In this series of articles, we give highlights from our report Pandemic Patient Experience II, which explores people's experiences during the latter part of the first year of the COVID-19 pandemic.

Many of the respondents to our Pandemic Patient Experience II survey had had their medical appointments cancelled or rescheduled.

Nearly two thirds of respondents (63%) reported that their booked medical appointments had been cancelled or postponed. Among the respondents who had had medical appointments booked since March 2020, only 24% had seen those appointments go ahead without either cancellation or delay. This finding didn’t surprise us, given the disruption to NHS services over the first year of the pandemic.

But we also found that different appointments had been changed once or more, and sometimes the same appointment was rescheduled many times – more than one in four patients who had experienced changes encountered them on this scale.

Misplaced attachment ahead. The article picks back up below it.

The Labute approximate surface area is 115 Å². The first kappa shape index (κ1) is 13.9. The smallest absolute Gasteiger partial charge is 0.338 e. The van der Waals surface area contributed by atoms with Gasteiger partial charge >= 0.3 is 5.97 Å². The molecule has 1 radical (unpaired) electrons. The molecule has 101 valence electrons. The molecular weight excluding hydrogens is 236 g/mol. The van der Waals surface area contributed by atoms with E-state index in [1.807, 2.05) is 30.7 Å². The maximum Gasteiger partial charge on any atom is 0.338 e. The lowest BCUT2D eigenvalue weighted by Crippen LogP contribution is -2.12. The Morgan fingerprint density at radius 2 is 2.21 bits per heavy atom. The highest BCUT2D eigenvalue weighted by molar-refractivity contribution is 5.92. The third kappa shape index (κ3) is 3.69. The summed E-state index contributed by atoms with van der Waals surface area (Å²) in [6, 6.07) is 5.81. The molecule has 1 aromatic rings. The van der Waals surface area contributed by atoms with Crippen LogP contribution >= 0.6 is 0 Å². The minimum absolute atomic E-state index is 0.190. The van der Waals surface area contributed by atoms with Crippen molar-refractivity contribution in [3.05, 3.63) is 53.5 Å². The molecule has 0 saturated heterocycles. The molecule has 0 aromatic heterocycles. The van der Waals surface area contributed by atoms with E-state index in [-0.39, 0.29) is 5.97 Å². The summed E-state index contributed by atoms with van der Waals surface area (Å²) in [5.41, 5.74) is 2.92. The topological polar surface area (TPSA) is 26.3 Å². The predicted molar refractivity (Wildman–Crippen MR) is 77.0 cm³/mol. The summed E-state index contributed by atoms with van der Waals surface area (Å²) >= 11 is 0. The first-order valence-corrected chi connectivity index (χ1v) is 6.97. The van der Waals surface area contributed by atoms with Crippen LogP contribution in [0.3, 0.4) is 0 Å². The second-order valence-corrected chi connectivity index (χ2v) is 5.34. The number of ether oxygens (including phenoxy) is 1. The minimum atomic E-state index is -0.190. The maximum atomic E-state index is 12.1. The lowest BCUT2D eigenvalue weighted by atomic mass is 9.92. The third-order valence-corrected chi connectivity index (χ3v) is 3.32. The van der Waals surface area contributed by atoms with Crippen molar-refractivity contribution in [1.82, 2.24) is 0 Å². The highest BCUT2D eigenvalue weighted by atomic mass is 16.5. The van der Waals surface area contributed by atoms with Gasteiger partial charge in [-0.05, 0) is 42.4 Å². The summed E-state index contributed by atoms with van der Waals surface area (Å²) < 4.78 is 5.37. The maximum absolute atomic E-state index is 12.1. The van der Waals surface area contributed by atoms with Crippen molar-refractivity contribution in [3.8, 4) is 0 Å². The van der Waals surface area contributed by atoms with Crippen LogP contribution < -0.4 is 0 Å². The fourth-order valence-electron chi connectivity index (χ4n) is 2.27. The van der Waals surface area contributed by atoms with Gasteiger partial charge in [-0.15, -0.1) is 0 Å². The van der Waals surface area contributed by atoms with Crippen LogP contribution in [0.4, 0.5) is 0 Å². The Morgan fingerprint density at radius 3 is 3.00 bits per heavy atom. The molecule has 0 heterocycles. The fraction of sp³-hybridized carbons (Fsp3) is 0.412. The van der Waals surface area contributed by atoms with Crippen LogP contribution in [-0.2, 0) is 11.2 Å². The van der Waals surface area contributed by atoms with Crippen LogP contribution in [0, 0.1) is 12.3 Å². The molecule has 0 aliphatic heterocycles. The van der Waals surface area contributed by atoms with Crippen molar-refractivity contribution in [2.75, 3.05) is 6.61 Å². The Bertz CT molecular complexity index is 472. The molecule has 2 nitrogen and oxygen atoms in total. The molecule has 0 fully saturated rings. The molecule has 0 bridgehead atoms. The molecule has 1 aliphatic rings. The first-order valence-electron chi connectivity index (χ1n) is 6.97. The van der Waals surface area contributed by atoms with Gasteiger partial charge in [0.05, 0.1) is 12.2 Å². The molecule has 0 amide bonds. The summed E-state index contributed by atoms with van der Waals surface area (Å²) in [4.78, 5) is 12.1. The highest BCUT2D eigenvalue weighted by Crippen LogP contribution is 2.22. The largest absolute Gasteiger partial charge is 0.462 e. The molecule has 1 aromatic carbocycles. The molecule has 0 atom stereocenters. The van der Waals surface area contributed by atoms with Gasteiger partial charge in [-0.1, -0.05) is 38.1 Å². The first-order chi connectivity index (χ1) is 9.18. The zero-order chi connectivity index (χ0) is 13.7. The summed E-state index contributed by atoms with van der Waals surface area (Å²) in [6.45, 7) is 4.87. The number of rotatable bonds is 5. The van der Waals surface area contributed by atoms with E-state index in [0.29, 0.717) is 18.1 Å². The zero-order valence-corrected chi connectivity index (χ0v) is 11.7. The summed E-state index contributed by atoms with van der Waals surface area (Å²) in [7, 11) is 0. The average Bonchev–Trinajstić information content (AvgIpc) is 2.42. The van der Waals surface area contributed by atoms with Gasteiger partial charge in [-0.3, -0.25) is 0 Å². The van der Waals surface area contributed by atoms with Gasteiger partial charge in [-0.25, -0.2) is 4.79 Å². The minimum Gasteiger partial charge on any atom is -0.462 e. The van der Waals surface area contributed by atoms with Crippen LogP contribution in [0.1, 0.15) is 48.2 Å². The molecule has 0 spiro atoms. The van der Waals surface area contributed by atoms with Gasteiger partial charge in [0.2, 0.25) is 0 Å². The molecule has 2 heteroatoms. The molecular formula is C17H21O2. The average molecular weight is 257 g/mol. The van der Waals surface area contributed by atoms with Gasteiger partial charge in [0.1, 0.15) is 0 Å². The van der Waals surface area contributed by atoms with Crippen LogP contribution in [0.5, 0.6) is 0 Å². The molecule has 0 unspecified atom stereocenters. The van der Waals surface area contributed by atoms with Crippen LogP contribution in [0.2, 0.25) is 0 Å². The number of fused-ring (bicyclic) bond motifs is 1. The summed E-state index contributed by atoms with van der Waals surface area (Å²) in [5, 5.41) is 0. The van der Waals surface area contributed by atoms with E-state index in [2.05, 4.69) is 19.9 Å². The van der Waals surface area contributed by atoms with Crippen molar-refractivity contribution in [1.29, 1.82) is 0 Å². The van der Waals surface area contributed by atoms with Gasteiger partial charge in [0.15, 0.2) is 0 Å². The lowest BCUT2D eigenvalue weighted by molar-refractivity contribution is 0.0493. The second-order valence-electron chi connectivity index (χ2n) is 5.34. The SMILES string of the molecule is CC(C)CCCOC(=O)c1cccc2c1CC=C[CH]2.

Delays and cancellations caused great concern among respondents, both in this survey and in the survey we ran last year. Over half (60% in 2020, 55% in 2021) were worried their health conditions would worsen because of lack of access to care.

The worry that services will be harder to access in the future was extremely widespread (70%). The emerging evidence about ongoing difficulties getting face-to-face GP appointments seem to bear this out and our respondents appeared to have seen this coming last year.

We also asked patients if their health and care needs had been supported overall during the pandemic. Only 44% said they had been, down from 53% in our 2020 survey, showing a worrying decline in patients’ perception of their care.